“…I think we are well-advised to keep on nodding terms with the people we used to be, whether we find them attractive company or not. Otherwise they turn up unannounced and surprise us, come hammering on the mind’s door at 4 a.m. of a bad night and demand to know who deserted them, who betrayed them, who is going to make amends. We forget all too soon the things we thought we could never forget. We forget the loves and the betrayals alike, forget what we whispered and what we screamed, forget who we were.”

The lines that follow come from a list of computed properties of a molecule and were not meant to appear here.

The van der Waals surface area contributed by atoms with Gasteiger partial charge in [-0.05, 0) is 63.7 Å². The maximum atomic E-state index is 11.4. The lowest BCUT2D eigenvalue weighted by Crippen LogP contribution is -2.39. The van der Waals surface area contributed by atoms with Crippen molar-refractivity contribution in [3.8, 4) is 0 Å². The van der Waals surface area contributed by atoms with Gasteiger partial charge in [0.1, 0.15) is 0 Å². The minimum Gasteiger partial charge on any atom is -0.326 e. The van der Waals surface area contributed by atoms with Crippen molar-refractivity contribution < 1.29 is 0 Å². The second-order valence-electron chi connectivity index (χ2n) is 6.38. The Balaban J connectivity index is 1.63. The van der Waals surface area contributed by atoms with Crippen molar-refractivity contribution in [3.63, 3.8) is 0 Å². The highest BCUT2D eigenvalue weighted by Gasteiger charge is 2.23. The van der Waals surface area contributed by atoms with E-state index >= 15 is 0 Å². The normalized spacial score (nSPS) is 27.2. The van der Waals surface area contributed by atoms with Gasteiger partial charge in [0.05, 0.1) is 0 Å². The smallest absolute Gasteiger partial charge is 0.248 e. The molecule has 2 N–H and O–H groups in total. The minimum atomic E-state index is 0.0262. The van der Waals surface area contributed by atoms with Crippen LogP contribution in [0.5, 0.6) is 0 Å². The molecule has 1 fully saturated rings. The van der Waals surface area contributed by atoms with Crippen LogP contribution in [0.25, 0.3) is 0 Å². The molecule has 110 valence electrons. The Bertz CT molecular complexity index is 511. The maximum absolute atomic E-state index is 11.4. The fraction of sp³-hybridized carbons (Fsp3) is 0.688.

I am not sure this is what Joan Didion meant. If this mad child turned up at my door, I’d be reluctant to let her in. Tonight I went to my friend Willo’s house: we have been best friends (a few teenaged discrepancies aside) since we were both 11, and she has an envelope containing much of our correspondence from the 11-16 period. Although I first read “Play It As It Lays” a couple of years ago due to the recommendation of a favourite singer, I first read this quote about “nodding terms” in something Tavi Gevinson wrote (look, Didion is not so much a byword for clued-in teens over here, okay), and coincidentally, I wrote these chronically insubstantial, daft letters at the age I think she is now. Moral of the story: you were always much dumber than you remember yourself, even if you were supposedly some kind of child genius.